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ANA helps us see coins at their best

The United States Mint had three 1933 $20 gold pieces on display at the American Numismatic Association World’s Fair of Money in August in Philadelphia.

It is not too often that collectors have a chance to gawk at one, and we should be grateful the Mint is treating the coins like a legacy to be preserved for future generations.

Individual coin dealers also brought a number of historic rarities to the show. Part of the reason for this is a generosity of spirit. But there is hard-headed business sense to showing off rarities at gatherings of coin collectors.

The more widely a coin is known, the higher the price it will likely bring in a future auction.

There are five 1913 Liberty Head nickels. There are now four of the 1854-S $5 gold pieces.

Why do you think the 1913 nickel brought more than twice the price? We can thank B. Max Mehl for that and his relentless promotion of the nickel. His offer to pay $50 for one of these coins during the hard times of the Great Depression inspired more than one individual to search change and get hooked on coin collecting in the process.

It is conceivable that when those of us who grew up in a hobby filled with stories of Mehl and the 1913 nickel have left the scene, then prices of the nickel and the gold $5 will converge.

You even can make the case that the gold $5 eventually should be priced higher than the nickel. There are fewer of these to be purchased.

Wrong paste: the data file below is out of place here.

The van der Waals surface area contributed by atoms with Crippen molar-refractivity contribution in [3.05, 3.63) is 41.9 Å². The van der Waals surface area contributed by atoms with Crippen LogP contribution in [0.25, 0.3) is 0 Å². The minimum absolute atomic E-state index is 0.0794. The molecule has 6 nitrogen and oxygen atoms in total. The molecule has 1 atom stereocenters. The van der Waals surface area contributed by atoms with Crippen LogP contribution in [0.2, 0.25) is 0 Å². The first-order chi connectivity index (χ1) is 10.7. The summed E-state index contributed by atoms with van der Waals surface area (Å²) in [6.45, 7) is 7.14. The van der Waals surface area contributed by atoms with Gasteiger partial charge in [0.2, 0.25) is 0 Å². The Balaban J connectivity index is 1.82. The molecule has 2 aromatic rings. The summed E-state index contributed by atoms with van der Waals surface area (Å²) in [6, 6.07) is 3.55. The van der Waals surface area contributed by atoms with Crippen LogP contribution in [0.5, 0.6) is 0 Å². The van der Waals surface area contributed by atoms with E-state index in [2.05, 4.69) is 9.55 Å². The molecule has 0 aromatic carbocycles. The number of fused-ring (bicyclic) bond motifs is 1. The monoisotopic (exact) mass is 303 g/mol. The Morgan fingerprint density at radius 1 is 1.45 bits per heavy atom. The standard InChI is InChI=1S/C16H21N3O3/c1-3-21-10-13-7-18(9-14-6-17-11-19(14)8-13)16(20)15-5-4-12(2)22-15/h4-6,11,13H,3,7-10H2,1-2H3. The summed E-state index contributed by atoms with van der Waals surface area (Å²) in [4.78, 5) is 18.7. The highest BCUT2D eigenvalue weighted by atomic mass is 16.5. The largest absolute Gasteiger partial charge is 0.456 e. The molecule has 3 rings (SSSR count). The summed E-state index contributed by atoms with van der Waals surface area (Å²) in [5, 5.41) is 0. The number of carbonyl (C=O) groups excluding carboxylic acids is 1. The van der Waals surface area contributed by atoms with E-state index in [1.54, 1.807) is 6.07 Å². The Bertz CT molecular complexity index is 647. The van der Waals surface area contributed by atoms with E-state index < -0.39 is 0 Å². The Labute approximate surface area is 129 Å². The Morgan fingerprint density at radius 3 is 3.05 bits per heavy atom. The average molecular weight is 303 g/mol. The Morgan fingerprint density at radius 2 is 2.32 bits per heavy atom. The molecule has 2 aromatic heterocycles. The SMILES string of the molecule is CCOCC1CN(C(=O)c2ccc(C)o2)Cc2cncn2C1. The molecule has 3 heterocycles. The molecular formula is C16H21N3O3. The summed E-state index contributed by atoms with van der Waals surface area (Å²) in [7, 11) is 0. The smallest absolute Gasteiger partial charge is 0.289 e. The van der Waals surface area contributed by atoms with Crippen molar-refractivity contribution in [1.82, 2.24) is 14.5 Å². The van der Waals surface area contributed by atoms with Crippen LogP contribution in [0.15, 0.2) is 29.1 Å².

It is no secret that a good story helps sell a coin for higher prices. All you have to do is look at offers of minor error coins that have clever nicknames to understand this concept.

Philadelphia was a wonderful host city. Both coin gawkers and coin buyers had much to interest them. Most coin collectors would probably define themselves as having both traits.

The best way to become a confident buyer is to examine as many coins as possible. A national convention like Philadelphia is the best place to do this.

No matter how good online photos are, there is no substitute for seeing a genuine coin for yourself.

Next year, the Chicago Coin Club celebrates its 100th anniversary. It will host the ANA convention in Rosemont.

Will it have nearly as many rarities on hand? We will have to wait and see. But I am hopeful. The headlines generated by these coins are invaluable for the hobby and for the individual owners.

 

This article was originally printed in Numismatic News Express. >> Subscribe today

 

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